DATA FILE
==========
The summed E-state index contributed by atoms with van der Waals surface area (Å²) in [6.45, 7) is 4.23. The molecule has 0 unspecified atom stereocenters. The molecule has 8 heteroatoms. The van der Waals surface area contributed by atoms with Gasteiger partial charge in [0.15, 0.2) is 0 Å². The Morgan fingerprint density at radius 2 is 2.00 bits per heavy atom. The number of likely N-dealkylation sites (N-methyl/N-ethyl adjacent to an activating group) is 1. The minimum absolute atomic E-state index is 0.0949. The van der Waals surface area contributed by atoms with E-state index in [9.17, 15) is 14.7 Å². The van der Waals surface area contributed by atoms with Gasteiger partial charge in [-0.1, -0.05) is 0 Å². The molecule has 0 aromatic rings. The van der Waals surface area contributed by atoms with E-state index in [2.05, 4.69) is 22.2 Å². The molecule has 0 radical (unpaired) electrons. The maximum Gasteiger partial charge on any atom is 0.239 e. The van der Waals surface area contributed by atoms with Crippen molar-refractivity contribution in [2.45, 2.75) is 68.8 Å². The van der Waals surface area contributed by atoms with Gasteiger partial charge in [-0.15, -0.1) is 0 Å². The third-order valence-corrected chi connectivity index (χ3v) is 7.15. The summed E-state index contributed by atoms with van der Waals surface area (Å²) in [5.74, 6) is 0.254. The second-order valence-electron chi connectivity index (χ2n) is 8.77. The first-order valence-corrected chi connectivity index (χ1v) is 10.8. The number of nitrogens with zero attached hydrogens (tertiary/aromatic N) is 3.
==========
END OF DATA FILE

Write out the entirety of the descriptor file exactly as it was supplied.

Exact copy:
The summed E-state index contributed by atoms with van der Waals surface area (Å²) in [6.45, 7) is 4.23. The molecule has 0 unspecified atom stereocenters. The molecule has 8 heteroatoms. The van der Waals surface area contributed by atoms with Gasteiger partial charge in [0.15, 0.2) is 0 Å². The Morgan fingerprint density at radius 2 is 2.00 bits per heavy atom. The number of likely N-dealkylation sites (N-methyl/N-ethyl adjacent to an activating group) is 1. The minimum absolute atomic E-state index is 0.0949. The van der Waals surface area contributed by atoms with E-state index in [9.17, 15) is 14.7 Å². The van der Waals surface area contributed by atoms with Gasteiger partial charge in [-0.1, -0.05) is 0 Å². The molecule has 0 aromatic rings. The van der Waals surface area contributed by atoms with E-state index in [2.05, 4.69) is 22.2 Å². The molecule has 0 radical (unpaired) electrons. The maximum Gasteiger partial charge on any atom is 0.239 e. The van der Waals surface area contributed by atoms with Crippen molar-refractivity contribution in [2.45, 2.75) is 68.8 Å². The van der Waals surface area contributed by atoms with Gasteiger partial charge in [-0.15, -0.1) is 0 Å². The third-order valence-corrected chi connectivity index (χ3v) is 7.15. The summed E-state index contributed by atoms with van der Waals surface area (Å²) in [5.74, 6) is 0.254. The second-order valence-electron chi connectivity index (χ2n) is 8.77. The first-order valence-corrected chi connectivity index (χ1v) is 10.8. The number of nitrogens with zero attached hydrogens (tertiary/aromatic N) is 3.